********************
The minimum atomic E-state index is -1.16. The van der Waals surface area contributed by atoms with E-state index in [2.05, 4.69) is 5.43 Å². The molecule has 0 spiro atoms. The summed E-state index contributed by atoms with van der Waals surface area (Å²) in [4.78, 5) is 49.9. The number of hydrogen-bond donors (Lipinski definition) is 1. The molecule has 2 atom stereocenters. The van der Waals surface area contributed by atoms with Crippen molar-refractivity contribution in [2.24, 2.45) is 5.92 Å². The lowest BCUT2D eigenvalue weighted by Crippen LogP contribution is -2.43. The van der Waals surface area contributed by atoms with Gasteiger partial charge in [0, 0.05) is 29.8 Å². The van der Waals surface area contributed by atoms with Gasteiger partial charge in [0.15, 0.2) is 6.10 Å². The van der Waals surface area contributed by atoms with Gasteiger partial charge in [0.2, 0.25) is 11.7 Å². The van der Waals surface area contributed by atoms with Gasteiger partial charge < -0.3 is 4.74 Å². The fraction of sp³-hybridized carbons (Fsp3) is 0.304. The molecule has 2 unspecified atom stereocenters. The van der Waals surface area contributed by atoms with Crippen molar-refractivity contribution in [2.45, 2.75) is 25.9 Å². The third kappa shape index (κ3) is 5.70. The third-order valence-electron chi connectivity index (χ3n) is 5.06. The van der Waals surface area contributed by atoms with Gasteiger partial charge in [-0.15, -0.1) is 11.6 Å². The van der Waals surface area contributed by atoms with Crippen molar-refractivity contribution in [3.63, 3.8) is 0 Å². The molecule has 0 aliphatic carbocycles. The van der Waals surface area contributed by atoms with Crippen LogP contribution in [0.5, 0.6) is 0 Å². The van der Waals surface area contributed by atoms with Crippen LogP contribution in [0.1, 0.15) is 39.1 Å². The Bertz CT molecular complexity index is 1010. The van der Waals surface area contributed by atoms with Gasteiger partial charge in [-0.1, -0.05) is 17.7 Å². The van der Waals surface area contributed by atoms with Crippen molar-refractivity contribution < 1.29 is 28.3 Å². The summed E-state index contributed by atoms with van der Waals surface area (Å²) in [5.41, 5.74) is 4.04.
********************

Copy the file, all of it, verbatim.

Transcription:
The minimum atomic E-state index is -1.16. The van der Waals surface area contributed by atoms with E-state index in [2.05, 4.69) is 5.43 Å². The molecule has 0 spiro atoms. The summed E-state index contributed by atoms with van der Waals surface area (Å²) in [4.78, 5) is 49.9. The number of hydrogen-bond donors (Lipinski definition) is 1. The molecule has 2 atom stereocenters. The van der Waals surface area contributed by atoms with Crippen molar-refractivity contribution in [2.24, 2.45) is 5.92 Å². The lowest BCUT2D eigenvalue weighted by Crippen LogP contribution is -2.43. The van der Waals surface area contributed by atoms with Gasteiger partial charge in [0, 0.05) is 29.8 Å². The van der Waals surface area contributed by atoms with Gasteiger partial charge in [0.15, 0.2) is 6.10 Å². The van der Waals surface area contributed by atoms with Gasteiger partial charge in [0.2, 0.25) is 11.7 Å². The van der Waals surface area contributed by atoms with Gasteiger partial charge < -0.3 is 4.74 Å². The fraction of sp³-hybridized carbons (Fsp3) is 0.304. The molecule has 2 unspecified atom stereocenters. The van der Waals surface area contributed by atoms with Crippen molar-refractivity contribution in [2.45, 2.75) is 25.9 Å². The third kappa shape index (κ3) is 5.70. The third-order valence-electron chi connectivity index (χ3n) is 5.06. The van der Waals surface area contributed by atoms with Gasteiger partial charge in [-0.15, -0.1) is 11.6 Å². The van der Waals surface area contributed by atoms with Crippen molar-refractivity contribution in [3.63, 3.8) is 0 Å². The molecule has 0 aliphatic carbocycles. The van der Waals surface area contributed by atoms with Crippen LogP contribution in [0.5, 0.6) is 0 Å². The van der Waals surface area contributed by atoms with Crippen LogP contribution in [0.1, 0.15) is 39.1 Å². The Bertz CT molecular complexity index is 1010. The van der Waals surface area contributed by atoms with Gasteiger partial charge in [-0.1, -0.05) is 17.7 Å². The van der Waals surface area contributed by atoms with Crippen molar-refractivity contribution < 1.29 is 28.3 Å². The summed E-state index contributed by atoms with van der Waals surface area (Å²) in [5.41, 5.74) is 4.04.